"The center is typically the captain of your offensive line, and that’s always such a close-knit group," Mora continued. "When you have someone with a Landon Dickerson-type personality leading your group, it brings everyone closer together and makes everyone better. He has all the intangibles you’re looking for in a player, and especially in an offensive lineman."

Dickerson was also Alabama's nominee for the William V. Campbell Trophy, which is considered the academic Heisman Trophy of college football. Jones won it in 2012.

Intelligence, leadership, toughness, versatility, grit, attitude, size ... all were on display prior to the 2021 NFL Draft, when only Dickeron's injury history kept him from being a first-round selection. But his knee issues couldn't stop him from doing everything he could to crack a smile and laugh from the player nicknamed Joker, Mac Jones, on live TV.

While the quarterback was doing an interview following one of his pro day workouts, the man listed at 6-6, 325 pounds, was doing a whole succession of cartwheels behind the cameras just a couple of months following surgery.

The Saban 250: 41-45

The Saban 250 ranks the players who made the biggest impact during his time with the Crimson Tide (2007-23).

41. Dee Milliner, CB, 2010-12

• 2012 unanimous All-American
• 2012 All-SEC
• Ninth-overall pick in the 2013 NFL Draft
• Was credited with 54 tackles and 22 pass breakups in 2012; 81 tackles and six interceptions for his career
• Per ESPN, Alabama's opponents completed only 49 percent of their passes outside the hashmarks, with four TDs and 11 interceptions

42. Landon Dickerson, OL, 2019-20

• Won 2020 Rimington Award
• Unanimous All-American 2020
• 2020 co-SEC Jacobs Blocking Trophy
• 2020 All-SEC; 2019 second-team All-SEC
• Second-round selection in 2021 NFL Draft
• Team captain 2020
• The Florida State transfer was originally a tackle, but played mostly at center at Alabama, a position that was new to him. His first season with the Crimson Tide he started four games at right guard and nine at center.
• His senior year, Pro Football Focus listed Dickerson as the top-rated run-blocking center with a grade of 92.8 while ranking No. 2 among centers in the FBS with an overall offensive grade of 91.5 entering the College Football Playoff
• Averaged an overall blocking grade of 91.3 by the Alabama coaching staff and 99.6 on assignments
• Suffered a season-ending knee injury against Florida in the SEC Championship Game. He returned as a team captain (the Crimson Tide’s one representative for the coin toss) in the national championship and then finished the game snapping in the victory formation

43. A'Shawn Robinson, DT, 2013-15

• 2015 consensus All-American
• 2015 All-SEC
• Second-round pick in 2016 NFL Draft
• Led Alabama in sacks as a freshman with 5.5
• Over three years had 133 tackles, including 22 for a loss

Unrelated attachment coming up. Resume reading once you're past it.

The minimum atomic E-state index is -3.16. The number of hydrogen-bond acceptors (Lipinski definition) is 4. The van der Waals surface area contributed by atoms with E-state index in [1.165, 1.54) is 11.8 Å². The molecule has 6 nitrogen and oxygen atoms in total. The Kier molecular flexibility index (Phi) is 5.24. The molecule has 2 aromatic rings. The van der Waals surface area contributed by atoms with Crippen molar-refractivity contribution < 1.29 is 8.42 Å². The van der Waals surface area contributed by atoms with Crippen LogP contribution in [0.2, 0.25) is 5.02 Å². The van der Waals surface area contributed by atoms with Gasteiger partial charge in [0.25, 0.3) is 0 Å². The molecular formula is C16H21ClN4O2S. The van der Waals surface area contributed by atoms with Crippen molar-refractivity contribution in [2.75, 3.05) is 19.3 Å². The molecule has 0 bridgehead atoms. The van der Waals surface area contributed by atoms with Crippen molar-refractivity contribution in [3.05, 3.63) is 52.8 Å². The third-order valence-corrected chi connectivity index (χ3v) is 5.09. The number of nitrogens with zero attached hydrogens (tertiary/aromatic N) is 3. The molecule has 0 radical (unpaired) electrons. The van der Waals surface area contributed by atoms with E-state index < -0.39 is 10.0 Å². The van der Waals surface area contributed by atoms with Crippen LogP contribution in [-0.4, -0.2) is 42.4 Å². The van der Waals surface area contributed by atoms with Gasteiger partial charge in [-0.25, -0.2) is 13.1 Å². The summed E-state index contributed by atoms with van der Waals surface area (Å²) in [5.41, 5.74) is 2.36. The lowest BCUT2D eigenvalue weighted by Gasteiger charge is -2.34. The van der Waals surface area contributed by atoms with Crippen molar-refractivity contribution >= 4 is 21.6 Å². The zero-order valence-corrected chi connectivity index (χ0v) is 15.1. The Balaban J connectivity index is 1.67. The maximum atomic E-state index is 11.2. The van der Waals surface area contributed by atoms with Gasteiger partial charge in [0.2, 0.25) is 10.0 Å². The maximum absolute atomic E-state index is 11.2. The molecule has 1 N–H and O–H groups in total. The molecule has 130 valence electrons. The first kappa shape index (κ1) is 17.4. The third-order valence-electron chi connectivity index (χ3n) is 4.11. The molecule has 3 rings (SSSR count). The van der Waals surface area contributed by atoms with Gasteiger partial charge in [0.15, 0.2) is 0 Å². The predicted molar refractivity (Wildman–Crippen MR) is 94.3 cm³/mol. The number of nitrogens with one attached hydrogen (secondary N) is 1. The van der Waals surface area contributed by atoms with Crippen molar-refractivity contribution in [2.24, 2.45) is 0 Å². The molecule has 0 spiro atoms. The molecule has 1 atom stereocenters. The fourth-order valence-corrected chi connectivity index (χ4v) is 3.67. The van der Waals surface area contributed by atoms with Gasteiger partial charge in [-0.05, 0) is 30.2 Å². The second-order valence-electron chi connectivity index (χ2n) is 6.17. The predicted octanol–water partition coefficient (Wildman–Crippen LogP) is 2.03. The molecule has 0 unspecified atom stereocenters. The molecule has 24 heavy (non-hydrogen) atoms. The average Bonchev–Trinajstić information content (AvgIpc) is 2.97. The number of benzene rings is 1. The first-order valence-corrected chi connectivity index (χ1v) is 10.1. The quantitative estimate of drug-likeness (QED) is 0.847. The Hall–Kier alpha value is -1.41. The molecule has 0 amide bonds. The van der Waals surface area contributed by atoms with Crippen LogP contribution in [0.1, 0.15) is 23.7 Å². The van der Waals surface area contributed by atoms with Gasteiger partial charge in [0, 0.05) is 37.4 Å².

• Blocked a kick during each season, including an extra-point attempt by leaping over the long snapper

44. D.J. Fluker, T, 2010-12

• 2012 All-American; second-team All-American
• 2012 All-SEC
• No. 10-overall pick in the 2013 NFL Draft
• Graded out at 98.6 percent on blocking assignments his final season
• Started 36 games for the Crimson Tide

45. Kool-Aid McKinstry, CB, 2021-23

• 2023 All-American; second-team All-American; 2022 second-team All-American as both defensive back, return specialist
• 2023 All-SEC (CB); 2022 All-SEC (CB); second-team (RS)
• Second-round selection in 2024 NFL Draft
• The three-year starter played in 42 games, and was credited with 92 tackles, including five for a loss and two sacks. Had 25 passes defended and two interceptions.
• His final season broke up seven passes to go with 32 tackles, including two for loss. Also returned 14 punts for 86 combined yards with a long gain of 33.
• During 2022 season, ranked second among Division I punt returners with 332 yards, 15.8 average. He returned 21 punts with a long of 45. Also totaled 35 tackles, including two for a loss and one sack, while notching a team-high 15 pass breakups, two fumble recoveries and an interception.
• Might have the best nickname of the Saban era. It originated with his grandmother because his smile reminded her of the Kool-Aid Man. First name is actually Ga'Quincy

Alabama Crimson Tide defensive lineman A'Shawn Robinson
Dec 31, 2015; Arlington, TX, USA; Alabama Crimson Tide defensive lineman A'Shawn Robinson (86) celebrates the win over the Michigan State Spartans in the 2015 Cotton Bowl at AT&T Stadium. / Jerome Miron-USA TODAY Sports

Saban's Oldest-Looking Player: A'Shawn Robinson

Without hesitation, senior center Ryan Kelly called it the best defensive line in the nation. Sophomore left tackle Cam Robinson used words like “amazing” and “unbelievable” to describe the group and individual players he went up against every day in practice.